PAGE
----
Vengeance and violence are a seemingly masculine arena cinematically, with narratives propelled by testosterone-fueled actions by those who have suffered injustices. Such passionate reactionary violence is often ascribed to traditional patriarchal roles of ‘the father’ and ‘the lover’, identities which become destabilized through loss and demand retribution. Yet women, who have just as equal a stake in such gendered roles, are often marginalized.
With Sympathy for Lady Vengeance (친절한 금자씨) auteur Park Chan-wook (박찬욱) finishes his celebrated Vengeance trilogy in incredible style, featuring a woman as the central protagonist to create an altogether different approach to the concept of revenge. The result is a fascinating and riveting film that depicts a more calculating and intelligent form of vengeance than displayed by Dong-jin in Sympathy for Mr. Vengeance (복수는 나의 것) or Dae-su in Old Boy (올드보이), constructing a unique and magnificent character in the form of Lady Vengeance herself Geum-ja (Lee Young-ae (이영애).
20 year old Lee Geum-ja is arrested and sentenced for the kidnap and murder of a young boy, shocking the nation due to her tender age as well as for her unparalleled beauty. Yet unknown to the public is that while Geum-ja was an accomplice in the kidnapping, she was forced to take the blame for the murder otherwise her own daughter would be killed by the real criminal – Baek Han-sang (Choi Min-sik (최민식). During her 13 year jail term Geum-ja plots her revenge, forging connections with other prisoners and garnering a reputation for her unbelievable kindness achieved through acts of underhanded treachery. Finally released, Geum-ja begins her preparations in earnest and, joined by her estranged daughter Jenny (Kwon Ye-yeong (권예영), tracks down the man responsible for their separation in order to exact their vengeance.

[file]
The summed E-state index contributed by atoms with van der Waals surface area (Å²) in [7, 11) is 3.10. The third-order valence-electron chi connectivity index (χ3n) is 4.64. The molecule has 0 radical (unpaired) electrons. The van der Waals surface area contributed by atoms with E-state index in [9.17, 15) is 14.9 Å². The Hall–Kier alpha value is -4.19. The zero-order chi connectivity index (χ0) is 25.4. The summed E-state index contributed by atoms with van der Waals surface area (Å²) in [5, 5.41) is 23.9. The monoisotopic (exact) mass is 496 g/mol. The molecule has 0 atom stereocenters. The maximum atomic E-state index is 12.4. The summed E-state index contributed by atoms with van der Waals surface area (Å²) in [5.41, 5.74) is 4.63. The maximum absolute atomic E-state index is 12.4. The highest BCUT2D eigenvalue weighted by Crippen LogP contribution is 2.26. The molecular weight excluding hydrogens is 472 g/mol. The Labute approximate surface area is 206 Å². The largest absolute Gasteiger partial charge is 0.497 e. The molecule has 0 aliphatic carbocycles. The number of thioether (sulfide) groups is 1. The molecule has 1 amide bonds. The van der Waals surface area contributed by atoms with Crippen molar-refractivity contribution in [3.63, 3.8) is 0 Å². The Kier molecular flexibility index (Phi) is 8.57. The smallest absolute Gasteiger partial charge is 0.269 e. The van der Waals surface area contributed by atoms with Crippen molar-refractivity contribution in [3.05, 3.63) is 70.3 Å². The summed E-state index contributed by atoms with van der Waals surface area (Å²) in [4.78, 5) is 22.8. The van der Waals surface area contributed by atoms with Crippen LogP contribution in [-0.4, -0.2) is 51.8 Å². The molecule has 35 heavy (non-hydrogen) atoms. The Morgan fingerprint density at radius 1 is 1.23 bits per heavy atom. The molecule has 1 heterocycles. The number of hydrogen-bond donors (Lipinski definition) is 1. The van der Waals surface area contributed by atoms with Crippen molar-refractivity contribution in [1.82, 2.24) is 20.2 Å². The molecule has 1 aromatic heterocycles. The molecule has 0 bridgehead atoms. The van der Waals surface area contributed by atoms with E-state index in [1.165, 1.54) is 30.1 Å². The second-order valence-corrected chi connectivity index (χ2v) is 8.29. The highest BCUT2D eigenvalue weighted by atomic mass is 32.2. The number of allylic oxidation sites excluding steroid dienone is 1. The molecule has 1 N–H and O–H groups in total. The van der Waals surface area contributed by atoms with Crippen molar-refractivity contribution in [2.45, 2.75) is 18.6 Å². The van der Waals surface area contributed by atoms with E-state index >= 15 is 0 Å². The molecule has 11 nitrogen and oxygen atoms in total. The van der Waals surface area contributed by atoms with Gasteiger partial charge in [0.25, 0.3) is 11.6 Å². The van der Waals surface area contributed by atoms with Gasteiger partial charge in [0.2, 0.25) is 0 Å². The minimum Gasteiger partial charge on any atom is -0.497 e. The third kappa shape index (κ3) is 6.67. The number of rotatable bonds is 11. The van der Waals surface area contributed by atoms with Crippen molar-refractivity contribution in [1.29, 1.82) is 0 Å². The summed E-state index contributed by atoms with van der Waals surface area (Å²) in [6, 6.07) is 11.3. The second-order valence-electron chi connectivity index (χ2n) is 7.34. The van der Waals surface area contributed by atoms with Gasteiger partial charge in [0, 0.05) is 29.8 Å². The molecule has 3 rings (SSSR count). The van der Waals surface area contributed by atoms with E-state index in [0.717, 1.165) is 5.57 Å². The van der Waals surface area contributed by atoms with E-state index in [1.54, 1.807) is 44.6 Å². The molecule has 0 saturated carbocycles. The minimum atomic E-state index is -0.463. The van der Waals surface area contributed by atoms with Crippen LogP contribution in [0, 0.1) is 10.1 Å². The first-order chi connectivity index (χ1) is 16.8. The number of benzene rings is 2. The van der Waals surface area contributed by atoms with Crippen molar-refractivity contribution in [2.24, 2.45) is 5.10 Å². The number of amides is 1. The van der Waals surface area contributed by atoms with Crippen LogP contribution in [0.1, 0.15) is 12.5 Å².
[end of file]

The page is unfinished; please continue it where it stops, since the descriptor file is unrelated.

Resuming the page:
Park Chan-wook displays a more artistic and surreal depiction of revenge in his third installment, producing stunning imagery of Geum-ja’s quest that emphasizes her beautiful image in conjunction with her lethal internal motivations. Crucially the director never shies away from employing such cinematic playfulness with feminist discourses, overtly conveying Geum-ja’s intelligence in regards to patriarchy and image. Once released from prison Geum-ja purposely applies red eyeshadow and dons dark and seductive clothing, consciously aware that her natural image promotes innocence and purity, features she does not want nor feels she deserves. As such she challenges cultural stereotypes of attraction, subverting patriarchal notions of ‘virginal beauty’ as Geum-ja’s intelligence and violent desires are foregrounded. She is an expert at manipulation in this regard earning the trust and respect of men and women through her subversion of image, allies whom she acknowledges with indifference once they are indebted as her single-minded lust for vengeance is absolute. In achieving revenge Geum-ja is keenly aware of the power necessary, and her methods lead to acquiring a ‘pretty double-phallus’ in the shape of an incredible firearm that is two guns merged into one handle. Park Chan-wook’s wonderful visual style continually yet subtly conveys his lead protagonist as a powerful, intelligent, and highly efficient woman making Geum-ja an acutely compelling character.